Europe, Headlines, Human Rights, North America

EUROPE: Uncovering the Veil Over ‘CIA Prison’

Zoltán Dujisin

BUDAPEST, Apr 29 2009 (IPS) - An official investigation shows that it is more and more likely that a CIA prison existed in Poland at the height of the “war on terror”.

The Council of Europe, the European Parliament and the European Commission all produced reports between 2006 and 2007 in which the existence of CIA (the U.S.’s Central Intelligence Agency) prisons in Poland and Romania is mentioned as highly probable.

The prison in Poland allegedly existed between 2002 and 2005 and was located there partly due to Polish eagerness to cooperate with the U.S. following the Sep. 11 terrorist attacks.

The reported evidence so far comes from leaked documents and anonymous testimonies given to the Council of Europe and U.S. and Polish media.

Among the high-profile suspects to have spent time in Poland is believed to be Khalid Sheikh Mohammed, pointed to as the main organiser of attacks on U.S. soil.

CIA prisons, whose existence abroad was admitted by former U.S. president George W. Bush, without naming countries, are also believed to have been set up in Africa and the Middle East, but the Polish base could have been the most important one, said a June 2008 report in the New York Times.

According to human rights organisations, prisoners in CIA prisons had no access to lawyers, nor were they informed of their location. The prisoners are said to have been subjected to torture, including waterboarding, deprivation of sleep and subjection to extreme temperatures.

The techniques and the detentions were part of a system of “extraordinary renditions” under which the U.S. extracted information from terrorism suspects in countries where it had liberty to apply harsher interrogation methods.

The authorities of Poland and other Central and Eastern European countries have been accused of lack of cooperation and even of refusing to answer questions from international bodies. The governments say the evidence presented in the reports is circumstantial and the sources anonymous.

In August last year, six months after the centrist-liberal government of the Civic Platform (PO) took office, Poland’s National Prosecutor’s Office began probing the issue.

Amnesty International has said it will help investigators contact former CIA detainees who may have been detained in Poland.

The investigation has gained momentum after the change of administrations in the U.S. and Poland. The centrist cabinet of Prime Minister Donald Tusk represents the only major political force that had nothing to do with past cooperation with the CIA, and has little to fear from the results of the investigation.

Press reports say the National Prosecution Office has gained access to top- secret documentation showing that officials from the previous right-wing cabinet had knowledge of the existence of a CIA-run prison near the intelligence school in Stare Krejkuty in north-eastern Poland.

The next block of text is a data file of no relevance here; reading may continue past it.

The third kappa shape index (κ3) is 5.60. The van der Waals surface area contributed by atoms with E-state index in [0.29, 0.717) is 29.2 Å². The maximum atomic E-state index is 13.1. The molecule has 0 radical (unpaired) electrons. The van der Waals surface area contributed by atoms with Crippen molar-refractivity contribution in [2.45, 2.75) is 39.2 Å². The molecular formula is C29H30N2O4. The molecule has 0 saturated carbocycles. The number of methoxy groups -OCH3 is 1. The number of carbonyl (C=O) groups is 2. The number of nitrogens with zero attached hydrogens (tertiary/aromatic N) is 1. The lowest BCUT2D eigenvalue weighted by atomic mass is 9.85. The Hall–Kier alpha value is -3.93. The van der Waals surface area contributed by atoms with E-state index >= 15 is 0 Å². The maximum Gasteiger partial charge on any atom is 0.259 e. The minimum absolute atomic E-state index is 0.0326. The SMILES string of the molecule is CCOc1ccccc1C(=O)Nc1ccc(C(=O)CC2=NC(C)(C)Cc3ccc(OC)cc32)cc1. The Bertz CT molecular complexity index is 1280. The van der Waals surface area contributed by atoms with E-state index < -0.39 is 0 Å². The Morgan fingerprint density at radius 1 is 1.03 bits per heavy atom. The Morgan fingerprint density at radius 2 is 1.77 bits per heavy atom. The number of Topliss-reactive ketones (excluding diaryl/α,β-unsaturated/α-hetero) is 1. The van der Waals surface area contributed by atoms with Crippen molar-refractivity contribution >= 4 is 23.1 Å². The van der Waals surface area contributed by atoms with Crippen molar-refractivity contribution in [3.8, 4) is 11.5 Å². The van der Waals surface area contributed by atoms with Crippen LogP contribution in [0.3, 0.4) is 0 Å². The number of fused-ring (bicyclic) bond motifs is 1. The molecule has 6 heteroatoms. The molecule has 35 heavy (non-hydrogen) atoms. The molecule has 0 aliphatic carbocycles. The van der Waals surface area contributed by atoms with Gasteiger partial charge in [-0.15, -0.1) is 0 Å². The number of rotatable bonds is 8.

The confidential investigation will allegedly target some of the highest- ranking state officials, such as former prime ministers Leszek Miller and Jaroslaw Kaczynski and former president Aleksander Kwasniewski.

Officials could be accused of overstepping their authority and violating the Polish constitution and international commitments to which Poland subscribes.

“There is now a major emphasis on the fact that a part of Polish territory has been subjected to U.S. control, creating an extra-territorial sphere without any international agreement,” Adam Bodnar from the Helsinki Foundation for Human Rights in Poland told IPS.

The Polish government is also suspected of having offered up to 20 intelligence officers to help their U.S. colleagues with logistics, but few believed they were actually present in any of the interrogations.

“The question of torture there cannot be ignored, including the possibility of negligence by Polish authorities in preventing that kind of crime,” Bodnar says.

Politicians of all affiliations are now denying the detention of terrorism suspects on Polish soil, or are referring to state secrecy to avoid divulging information.

But politicians can no longer hide behind Polish confidentiality laws after Tusk freed top officials targeted by the investigation from any obligation to keep state secrets.

“Many politicians have testified, but we don’t know yet what they have said to the prosecutor because the investigation is secret,” Bodnar told IPS.

So far Polish officials only admit to CIA flight stopovers on Polish soil on their way to the U.S.-run Guantanamo prison in Cuba. Similar stopovers are believed to have occurred in the Czech Republic, Germany, Britain, Slovakia, Norway, Spain and Portugal.

The Polish prison was allegedly set up during the office term of the Democratic Left Alliance (SLD). The government that followed in 2005, led by the rightist Law and Justice (PiS), is believed to have covered up the case for the sake of good relations with the U.S.

The investigation has enemies in both politics and the media, with arguments ranging from the need to protect state secrets and avoiding a terrorist attack on Poland, to reminding the public of the importance of good Polish-U.S. relations.

It was U.S. media that first published reports of CIA prisons in Poland. For years Polish media and the judiciary did not take the allegations seriously. In 2006, a Polish government commission concluded that the allegations were unfounded.

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